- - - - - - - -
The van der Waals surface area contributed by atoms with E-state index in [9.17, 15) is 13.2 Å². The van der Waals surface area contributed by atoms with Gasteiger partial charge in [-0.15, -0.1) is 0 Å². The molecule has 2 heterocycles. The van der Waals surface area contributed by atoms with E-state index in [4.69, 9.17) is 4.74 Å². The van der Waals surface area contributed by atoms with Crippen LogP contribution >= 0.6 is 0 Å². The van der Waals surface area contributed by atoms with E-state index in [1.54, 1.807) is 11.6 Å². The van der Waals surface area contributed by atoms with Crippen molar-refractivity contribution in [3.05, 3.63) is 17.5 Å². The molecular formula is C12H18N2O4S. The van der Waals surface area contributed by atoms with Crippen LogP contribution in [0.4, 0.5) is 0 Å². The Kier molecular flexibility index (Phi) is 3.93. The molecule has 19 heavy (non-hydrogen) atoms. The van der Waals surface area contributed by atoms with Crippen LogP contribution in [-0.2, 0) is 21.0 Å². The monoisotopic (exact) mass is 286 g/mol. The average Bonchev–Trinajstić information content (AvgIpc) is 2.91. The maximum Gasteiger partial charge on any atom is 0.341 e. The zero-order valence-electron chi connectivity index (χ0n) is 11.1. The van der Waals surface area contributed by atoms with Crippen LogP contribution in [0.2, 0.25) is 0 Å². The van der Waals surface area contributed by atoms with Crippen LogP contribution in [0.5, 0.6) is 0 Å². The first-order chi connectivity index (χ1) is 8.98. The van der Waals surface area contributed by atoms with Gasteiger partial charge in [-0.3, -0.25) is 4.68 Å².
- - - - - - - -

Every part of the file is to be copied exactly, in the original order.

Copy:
The van der Waals surface area contributed by atoms with E-state index in [9.17, 15) is 13.2 Å². The van der Waals surface area contributed by atoms with Gasteiger partial charge in [-0.15, -0.1) is 0 Å². The molecule has 2 heterocycles. The van der Waals surface area contributed by atoms with E-state index in [4.69, 9.17) is 4.74 Å². The van der Waals surface area contributed by atoms with Crippen LogP contribution >= 0.6 is 0 Å². The van der Waals surface area contributed by atoms with E-state index in [1.54, 1.807) is 11.6 Å². The van der Waals surface area contributed by atoms with Crippen molar-refractivity contribution in [3.05, 3.63) is 17.5 Å². The molecular formula is C12H18N2O4S. The van der Waals surface area contributed by atoms with Crippen LogP contribution in [0.4, 0.5) is 0 Å². The Kier molecular flexibility index (Phi) is 3.93. The molecule has 19 heavy (non-hydrogen) atoms. The van der Waals surface area contributed by atoms with Crippen LogP contribution in [-0.2, 0) is 21.0 Å². The monoisotopic (exact) mass is 286 g/mol. The average Bonchev–Trinajstić information content (AvgIpc) is 2.91. The maximum Gasteiger partial charge on any atom is 0.341 e. The zero-order valence-electron chi connectivity index (χ0n) is 11.1. The van der Waals surface area contributed by atoms with Crippen LogP contribution in [0.2, 0.25) is 0 Å². The van der Waals surface area contributed by atoms with Crippen LogP contribution in [0.5, 0.6) is 0 Å². The first-order chi connectivity index (χ1) is 8.98. The van der Waals surface area contributed by atoms with Gasteiger partial charge in [-0.3, -0.25) is 4.68 Å².